I don’t smoke. That probably influences how I see tobacco use in the movies; people who don’t smoke are People Like Me, and possibly that means I don’t notice it and am more inclined to notice people who do. I was involved in a discussion this week about smoking in the movies, and the person with whom I was talking was a smoker who notices more when people aren’t smoking, and notices when the people in movies aren’t like him.
It’s worth noting that smokers have never been a majority in the United States. The highwater mark is probably the 1960s, at which point some forty-five percent of the population smoked. Currently, it’s not even half that. Literally none of the friends I spend time with are smokers. I had a friend in college who did, and it was a nuisance to me. All other issues aside, it meant I had to do this stupid little dance to keep him downwind when we were outside together. I have a friend who sometimes smokes, and these days, that’s it. I think smokers tend to clump with other smokers, because it’s more convenient if nothing else.
The attitude toward smoking in the movies these days is that showing smoking in movies influences children to think smoking is cool. Is that true? I don’t know. It never influenced me—but then, what did was my belief that smoking had killed my father, so there’s that. Children have all kinds of influences, and who knows what tips a person to start smoking when they wouldn’t if it hadn’t been for that? I don’t understand why people start smoking in the first place. It’s bad for you, and it’s weird. You ever been at a campfire with smokers? I have been, years ago, and they all spent all their time dancing around to keep the smoke out of their eyes while deliberately inhaling different smoke.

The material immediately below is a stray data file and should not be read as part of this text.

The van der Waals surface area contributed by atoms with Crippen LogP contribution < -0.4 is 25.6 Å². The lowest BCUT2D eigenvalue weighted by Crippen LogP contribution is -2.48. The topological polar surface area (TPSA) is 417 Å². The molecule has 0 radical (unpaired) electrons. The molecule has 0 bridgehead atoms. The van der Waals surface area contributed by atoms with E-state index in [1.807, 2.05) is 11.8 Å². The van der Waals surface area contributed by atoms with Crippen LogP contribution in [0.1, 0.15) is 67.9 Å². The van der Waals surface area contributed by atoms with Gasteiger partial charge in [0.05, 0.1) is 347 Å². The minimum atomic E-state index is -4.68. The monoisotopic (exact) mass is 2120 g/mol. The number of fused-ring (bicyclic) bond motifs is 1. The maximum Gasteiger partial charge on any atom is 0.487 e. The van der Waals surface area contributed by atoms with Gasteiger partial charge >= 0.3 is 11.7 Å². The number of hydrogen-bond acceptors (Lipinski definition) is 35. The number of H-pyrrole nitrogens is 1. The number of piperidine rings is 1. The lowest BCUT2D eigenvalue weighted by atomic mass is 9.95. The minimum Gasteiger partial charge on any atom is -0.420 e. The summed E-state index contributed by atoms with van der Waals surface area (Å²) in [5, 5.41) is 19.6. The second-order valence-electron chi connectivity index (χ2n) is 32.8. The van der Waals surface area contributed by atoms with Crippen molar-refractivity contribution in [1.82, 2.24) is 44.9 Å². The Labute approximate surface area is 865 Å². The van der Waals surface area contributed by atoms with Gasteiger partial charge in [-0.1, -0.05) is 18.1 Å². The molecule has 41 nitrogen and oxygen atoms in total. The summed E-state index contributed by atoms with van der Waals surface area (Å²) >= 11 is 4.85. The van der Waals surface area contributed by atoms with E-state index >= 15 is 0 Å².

For whatever reason, people smoke. And in the movies, people smoked a lot. I’m not, you understand, planning to do analysis on this, but it always kind of feels to me that people smoke more in the movies than smoked in real life, even in the ’60s. Some 200 stars were actually paid by cigarette companies to smoke their brand, often Lucky Strike. And even if a male character in the movie didn’t smoke cigarettes, you could usually get him to smoke a cigar if you gave him one. All children were greeted, in the movies, with celebratory cigars.
I don’t know what an even balance of smoking and nonsmoking in movies would look like. I’m not sure anyone does. But while the evidence seems to suggest that children who see smoking in movies are more likely to smoke themselves, I’m willing to sacrifice a little authenticity.
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